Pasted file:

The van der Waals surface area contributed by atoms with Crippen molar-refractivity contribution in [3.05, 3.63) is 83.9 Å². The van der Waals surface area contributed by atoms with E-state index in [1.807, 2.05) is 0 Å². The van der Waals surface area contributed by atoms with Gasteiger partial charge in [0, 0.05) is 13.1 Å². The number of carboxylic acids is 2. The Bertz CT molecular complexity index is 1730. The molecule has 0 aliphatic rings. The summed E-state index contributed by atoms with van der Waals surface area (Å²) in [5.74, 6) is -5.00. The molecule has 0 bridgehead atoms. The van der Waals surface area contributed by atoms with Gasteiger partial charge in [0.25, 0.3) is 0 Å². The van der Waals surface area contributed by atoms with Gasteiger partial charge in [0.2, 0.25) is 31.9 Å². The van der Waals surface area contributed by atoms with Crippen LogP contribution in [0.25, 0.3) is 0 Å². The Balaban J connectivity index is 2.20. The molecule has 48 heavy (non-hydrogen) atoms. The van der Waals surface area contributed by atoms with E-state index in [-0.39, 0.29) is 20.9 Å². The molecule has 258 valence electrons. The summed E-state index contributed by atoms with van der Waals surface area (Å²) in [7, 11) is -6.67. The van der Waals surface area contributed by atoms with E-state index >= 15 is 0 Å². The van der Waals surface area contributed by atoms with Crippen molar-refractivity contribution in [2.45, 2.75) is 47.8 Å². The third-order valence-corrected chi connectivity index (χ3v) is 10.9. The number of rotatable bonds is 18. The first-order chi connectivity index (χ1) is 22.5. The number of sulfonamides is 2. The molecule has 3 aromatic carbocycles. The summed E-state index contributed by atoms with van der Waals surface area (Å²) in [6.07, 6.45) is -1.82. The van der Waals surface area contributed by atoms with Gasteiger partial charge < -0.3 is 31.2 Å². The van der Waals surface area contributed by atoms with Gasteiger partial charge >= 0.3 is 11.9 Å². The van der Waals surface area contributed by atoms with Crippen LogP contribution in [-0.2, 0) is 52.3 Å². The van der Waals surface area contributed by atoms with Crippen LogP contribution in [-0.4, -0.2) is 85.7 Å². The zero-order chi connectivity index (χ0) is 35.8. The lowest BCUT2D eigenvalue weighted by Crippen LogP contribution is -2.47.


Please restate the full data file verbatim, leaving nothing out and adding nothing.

The van der Waals surface area contributed by atoms with Crippen molar-refractivity contribution in [3.05, 3.63) is 83.9 Å². The van der Waals surface area contributed by atoms with E-state index in [1.807, 2.05) is 0 Å². The van der Waals surface area contributed by atoms with Gasteiger partial charge in [0, 0.05) is 13.1 Å². The number of carboxylic acids is 2. The Bertz CT molecular complexity index is 1730. The molecule has 0 aliphatic rings. The summed E-state index contributed by atoms with van der Waals surface area (Å²) in [5.74, 6) is -5.00. The molecule has 0 bridgehead atoms. The van der Waals surface area contributed by atoms with Gasteiger partial charge in [0.25, 0.3) is 0 Å². The van der Waals surface area contributed by atoms with Gasteiger partial charge in [0.2, 0.25) is 31.9 Å². The van der Waals surface area contributed by atoms with Crippen LogP contribution in [0.25, 0.3) is 0 Å². The Balaban J connectivity index is 2.20. The molecule has 48 heavy (non-hydrogen) atoms. The van der Waals surface area contributed by atoms with E-state index in [-0.39, 0.29) is 20.9 Å². The molecule has 258 valence electrons. The summed E-state index contributed by atoms with van der Waals surface area (Å²) in [7, 11) is -6.67. The van der Waals surface area contributed by atoms with E-state index >= 15 is 0 Å². The van der Waals surface area contributed by atoms with Crippen molar-refractivity contribution in [2.45, 2.75) is 47.8 Å². The third-order valence-corrected chi connectivity index (χ3v) is 10.9. The number of rotatable bonds is 18. The first-order chi connectivity index (χ1) is 22.5. The number of sulfonamides is 2. The molecule has 3 aromatic carbocycles. The summed E-state index contributed by atoms with van der Waals surface area (Å²) in [6.07, 6.45) is -1.82. The van der Waals surface area contributed by atoms with Gasteiger partial charge < -0.3 is 31.2 Å². The van der Waals surface area contributed by atoms with Gasteiger partial charge >= 0.3 is 11.9 Å². The van der Waals surface area contributed by atoms with Crippen LogP contribution in [-0.2, 0) is 52.3 Å². The van der Waals surface area contributed by atoms with Crippen LogP contribution in [-0.4, -0.2) is 85.7 Å². The zero-order chi connectivity index (χ0) is 35.8. The lowest BCUT2D eigenvalue weighted by Crippen LogP contribution is -2.47.